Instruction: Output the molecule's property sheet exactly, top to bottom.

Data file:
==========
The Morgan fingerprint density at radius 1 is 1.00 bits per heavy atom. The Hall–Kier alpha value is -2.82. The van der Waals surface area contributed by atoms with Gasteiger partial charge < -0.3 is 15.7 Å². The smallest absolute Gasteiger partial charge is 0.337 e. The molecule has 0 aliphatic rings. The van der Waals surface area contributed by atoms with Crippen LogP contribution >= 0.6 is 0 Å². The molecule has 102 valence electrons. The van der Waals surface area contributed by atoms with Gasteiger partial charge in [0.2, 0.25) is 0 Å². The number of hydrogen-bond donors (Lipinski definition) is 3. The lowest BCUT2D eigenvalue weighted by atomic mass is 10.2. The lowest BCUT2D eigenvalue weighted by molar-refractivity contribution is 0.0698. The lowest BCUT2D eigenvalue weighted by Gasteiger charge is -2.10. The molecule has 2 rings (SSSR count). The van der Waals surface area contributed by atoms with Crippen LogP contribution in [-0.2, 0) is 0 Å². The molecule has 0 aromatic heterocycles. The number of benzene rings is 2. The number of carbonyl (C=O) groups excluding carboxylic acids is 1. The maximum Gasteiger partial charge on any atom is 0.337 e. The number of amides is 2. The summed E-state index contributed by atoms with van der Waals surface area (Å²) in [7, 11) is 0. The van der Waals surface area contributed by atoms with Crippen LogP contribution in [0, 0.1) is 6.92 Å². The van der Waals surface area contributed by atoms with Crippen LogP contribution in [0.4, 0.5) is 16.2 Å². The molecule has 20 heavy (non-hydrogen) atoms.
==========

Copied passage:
The Morgan fingerprint density at radius 1 is 1.00 bits per heavy atom. The Hall–Kier alpha value is -2.82. The van der Waals surface area contributed by atoms with Gasteiger partial charge < -0.3 is 15.7 Å². The smallest absolute Gasteiger partial charge is 0.337 e. The molecule has 0 aliphatic rings. The van der Waals surface area contributed by atoms with Crippen LogP contribution >= 0.6 is 0 Å². The molecule has 102 valence electrons. The van der Waals surface area contributed by atoms with Gasteiger partial charge in [0.2, 0.25) is 0 Å². The number of hydrogen-bond donors (Lipinski definition) is 3. The lowest BCUT2D eigenvalue weighted by atomic mass is 10.2. The lowest BCUT2D eigenvalue weighted by molar-refractivity contribution is 0.0698. The lowest BCUT2D eigenvalue weighted by Gasteiger charge is -2.10. The molecule has 2 rings (SSSR count). The van der Waals surface area contributed by atoms with Crippen LogP contribution in [-0.2, 0) is 0 Å². The molecule has 0 aromatic heterocycles. The number of benzene rings is 2. The number of carbonyl (C=O) groups excluding carboxylic acids is 1. The maximum Gasteiger partial charge on any atom is 0.337 e. The number of amides is 2. The summed E-state index contributed by atoms with van der Waals surface area (Å²) in [7, 11) is 0. The van der Waals surface area contributed by atoms with Crippen LogP contribution in [0, 0.1) is 6.92 Å². The van der Waals surface area contributed by atoms with Crippen LogP contribution in [0.4, 0.5) is 16.2 Å². The molecule has 20 heavy (non-hydrogen) atoms.